In a future world racked by violence and environmental catastrophes, George Orr wakes up one day to discover that his dreams have the ability to alter reality. He seeks help from Dr. William Haber, a psychiatrist who immediately grasps the power George wields. Soon George must preserve reality itself as Dr. Haber becomes adept at manipulating George’s dreams for his own purposes. — Back cover blurb
My introduction to The Lathe of Heaven was through the 1980 WNET (public television) film starring Bruce Davison, Kevin Conway, and Margaret Avery. I was blown away by the concepts presented and immediately searched out the book. Now, all these years later, I’ve re-read the story for my book club. I also rewatched that movie version and was impressed to see that it still packed a punch. At the time I’m writing this review, you can still watch the WNET movie for free at YouTube.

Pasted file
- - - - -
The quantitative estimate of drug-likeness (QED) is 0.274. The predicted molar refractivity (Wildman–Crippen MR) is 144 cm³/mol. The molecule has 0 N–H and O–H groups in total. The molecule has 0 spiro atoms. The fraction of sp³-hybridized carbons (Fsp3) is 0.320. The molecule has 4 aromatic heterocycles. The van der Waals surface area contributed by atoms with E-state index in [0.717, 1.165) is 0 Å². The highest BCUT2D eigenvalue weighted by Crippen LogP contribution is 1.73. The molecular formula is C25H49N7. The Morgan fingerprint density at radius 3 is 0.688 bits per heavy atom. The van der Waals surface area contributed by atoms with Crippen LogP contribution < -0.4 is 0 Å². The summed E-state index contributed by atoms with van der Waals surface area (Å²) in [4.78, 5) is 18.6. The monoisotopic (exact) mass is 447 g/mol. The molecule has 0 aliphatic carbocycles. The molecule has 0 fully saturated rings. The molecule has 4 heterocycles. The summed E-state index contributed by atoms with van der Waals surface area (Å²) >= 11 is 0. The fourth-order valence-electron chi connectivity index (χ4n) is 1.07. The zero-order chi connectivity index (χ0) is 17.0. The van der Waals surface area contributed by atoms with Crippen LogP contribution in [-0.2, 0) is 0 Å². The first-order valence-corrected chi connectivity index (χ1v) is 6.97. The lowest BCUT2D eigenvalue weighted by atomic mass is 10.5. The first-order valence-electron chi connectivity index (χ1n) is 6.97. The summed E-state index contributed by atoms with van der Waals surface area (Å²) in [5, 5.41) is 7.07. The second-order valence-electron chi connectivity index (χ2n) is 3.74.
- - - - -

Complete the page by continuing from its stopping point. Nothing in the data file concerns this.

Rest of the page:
This is a short novel, but Le Guin packs it full of twists and turns. In short order, we begin to question everything about the human condition and the bigger problems of life on earth… and beyond.
I was reminded of the old stories about the Genie in the bottle, who grants three-and only three-wishes. Countless folk have tried to craft the ultimate wish and trick the Genie into giving them more than promised, but ultimately, they always failed. Lathe teaches us that words carry power, and can be taken VERY literally.
Be careful what you wish for – you just might get it.